The Crossroads of Crime Writing

The Crossroads of Crime Writing

Unseen Structures and Uncertain Spaces

Edited by Meghan P. Nolan & Rebecca Martin

This volume argues that we must examine the boundaries in fiction and non-fiction crime writing with an awareness of and turn toward the unseen structures and spatial uncertainties that so often lead to and reflect collective fears and anxieties. The chapters within utilize theories of cultural memory and/or deep mapping to facilitate this process.

Hardback, 244 Pages


March 2024

£80.00, $110.00

  • About This Book
  • Reviews
  • Author Information
  • Series
  • Table of Contents
  • Links
  • Podcasts

About This Book

Over a century ago, in his examination The Sensational in Modern English Fiction (1919), Walter Clarke Phillips declared, “Whatever sources of appeal may come or go, there is one which from the very structure of modern democratic society seldom bids for applause unheeded—that is, the appeal to fear” (p. 2). It is to this appeal that we owe the abundance of crime writing at our disposal—a trove of mystery that undoubtedly fascinates in its ability to entertain while safely reflecting the ugliest truths about ourselves and the societies in which we live. Thus, crime writing is the perfect vehicle for examining the origins and endurance of those societal fears which are firmly grounded in such conceptions and the perceived boundaries that perpetuate them, and it simultaneously gives us the opportunity to evaluate the full range of those characteristics that differentiate the genre, particularly in its ability to allow us to begin to pick apart social constructions in relation to its own composition.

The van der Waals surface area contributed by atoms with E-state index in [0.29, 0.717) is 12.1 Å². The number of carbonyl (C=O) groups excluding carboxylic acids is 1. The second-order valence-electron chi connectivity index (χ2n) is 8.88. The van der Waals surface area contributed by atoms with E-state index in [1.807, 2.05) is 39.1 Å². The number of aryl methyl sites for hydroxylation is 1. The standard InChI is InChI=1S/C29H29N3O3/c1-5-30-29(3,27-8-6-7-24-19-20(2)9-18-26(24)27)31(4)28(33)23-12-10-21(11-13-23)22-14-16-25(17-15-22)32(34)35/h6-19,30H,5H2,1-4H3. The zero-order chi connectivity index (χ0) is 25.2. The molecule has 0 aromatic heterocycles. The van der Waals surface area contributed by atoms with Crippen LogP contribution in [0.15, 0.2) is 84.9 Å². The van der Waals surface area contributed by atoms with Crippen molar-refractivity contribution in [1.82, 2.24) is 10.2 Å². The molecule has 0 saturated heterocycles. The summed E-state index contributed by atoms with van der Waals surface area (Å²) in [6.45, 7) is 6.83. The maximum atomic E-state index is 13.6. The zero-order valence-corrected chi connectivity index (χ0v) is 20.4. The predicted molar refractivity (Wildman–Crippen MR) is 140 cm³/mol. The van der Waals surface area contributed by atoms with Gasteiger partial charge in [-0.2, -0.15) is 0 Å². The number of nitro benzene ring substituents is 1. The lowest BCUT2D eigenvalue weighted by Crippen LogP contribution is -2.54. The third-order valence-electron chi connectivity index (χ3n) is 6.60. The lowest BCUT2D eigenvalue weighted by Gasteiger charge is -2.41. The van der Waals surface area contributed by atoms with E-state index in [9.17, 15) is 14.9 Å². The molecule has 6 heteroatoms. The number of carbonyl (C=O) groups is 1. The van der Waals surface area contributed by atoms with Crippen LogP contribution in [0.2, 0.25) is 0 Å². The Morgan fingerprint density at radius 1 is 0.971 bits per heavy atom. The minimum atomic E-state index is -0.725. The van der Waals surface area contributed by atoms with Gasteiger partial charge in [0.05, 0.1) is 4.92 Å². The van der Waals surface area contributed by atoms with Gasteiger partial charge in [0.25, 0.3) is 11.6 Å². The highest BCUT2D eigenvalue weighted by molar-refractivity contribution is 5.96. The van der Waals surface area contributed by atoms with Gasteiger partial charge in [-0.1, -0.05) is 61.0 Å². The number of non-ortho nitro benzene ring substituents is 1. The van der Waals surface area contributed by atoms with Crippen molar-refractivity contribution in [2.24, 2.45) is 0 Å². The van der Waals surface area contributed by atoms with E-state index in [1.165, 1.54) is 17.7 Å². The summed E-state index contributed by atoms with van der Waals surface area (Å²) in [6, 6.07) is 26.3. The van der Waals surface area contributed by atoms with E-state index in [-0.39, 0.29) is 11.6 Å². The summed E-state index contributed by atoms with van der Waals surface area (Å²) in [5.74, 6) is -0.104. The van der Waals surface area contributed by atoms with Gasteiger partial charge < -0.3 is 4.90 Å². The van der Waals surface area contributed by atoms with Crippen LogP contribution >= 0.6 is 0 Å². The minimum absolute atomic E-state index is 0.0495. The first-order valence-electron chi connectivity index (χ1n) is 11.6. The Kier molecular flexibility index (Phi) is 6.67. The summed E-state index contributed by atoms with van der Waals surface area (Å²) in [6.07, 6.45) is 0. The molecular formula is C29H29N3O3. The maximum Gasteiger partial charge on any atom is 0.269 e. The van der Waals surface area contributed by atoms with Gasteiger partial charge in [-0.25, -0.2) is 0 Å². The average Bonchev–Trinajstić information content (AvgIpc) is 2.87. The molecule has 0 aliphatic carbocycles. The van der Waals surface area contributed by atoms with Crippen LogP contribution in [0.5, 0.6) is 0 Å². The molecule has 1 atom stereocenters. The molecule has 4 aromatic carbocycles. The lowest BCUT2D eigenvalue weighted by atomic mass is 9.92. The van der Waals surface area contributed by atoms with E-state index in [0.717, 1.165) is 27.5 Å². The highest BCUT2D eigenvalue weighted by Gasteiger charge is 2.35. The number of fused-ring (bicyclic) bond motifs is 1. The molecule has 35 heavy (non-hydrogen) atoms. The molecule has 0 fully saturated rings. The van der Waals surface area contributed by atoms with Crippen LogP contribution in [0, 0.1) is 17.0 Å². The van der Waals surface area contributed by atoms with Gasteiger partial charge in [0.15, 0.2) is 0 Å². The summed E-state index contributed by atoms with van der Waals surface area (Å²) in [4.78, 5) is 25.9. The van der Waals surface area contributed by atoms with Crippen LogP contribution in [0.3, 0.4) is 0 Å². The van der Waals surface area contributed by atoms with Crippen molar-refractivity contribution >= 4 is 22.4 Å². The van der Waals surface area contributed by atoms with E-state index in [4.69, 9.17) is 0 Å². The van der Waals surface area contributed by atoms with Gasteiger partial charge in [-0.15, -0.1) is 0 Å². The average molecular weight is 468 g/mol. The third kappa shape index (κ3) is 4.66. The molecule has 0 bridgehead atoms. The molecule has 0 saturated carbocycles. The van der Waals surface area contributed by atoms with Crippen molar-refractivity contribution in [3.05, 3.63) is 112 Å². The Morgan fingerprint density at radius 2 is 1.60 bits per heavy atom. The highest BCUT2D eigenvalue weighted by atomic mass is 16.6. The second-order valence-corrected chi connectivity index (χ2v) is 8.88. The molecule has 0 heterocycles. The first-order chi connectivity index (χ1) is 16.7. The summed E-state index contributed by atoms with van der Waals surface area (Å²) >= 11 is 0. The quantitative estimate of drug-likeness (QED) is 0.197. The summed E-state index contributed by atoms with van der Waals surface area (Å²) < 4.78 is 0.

This volume argues that we must examine the boundaries in fiction and non-fiction crime writing with an awareness of and turn toward the unseen structures and spatial uncertainties that so often lead to collective anxieties. The chapters within utilize theories of cultural memory and/or deep mapping in order to explore the interplay of the literary, historical, social, and cultural in various modes of crime writing through the examination of unseen structures and uncertain spaces and provide new insights into the works of iconic authors, such as Agatha Christie, and iconic fictional figures, such as Sherlock Holmes, as well as into underexplored subjects, such as Ukrainian detective fiction of the Soviet period and crime writing by a Bengali police detective at the turn of the twentieth century.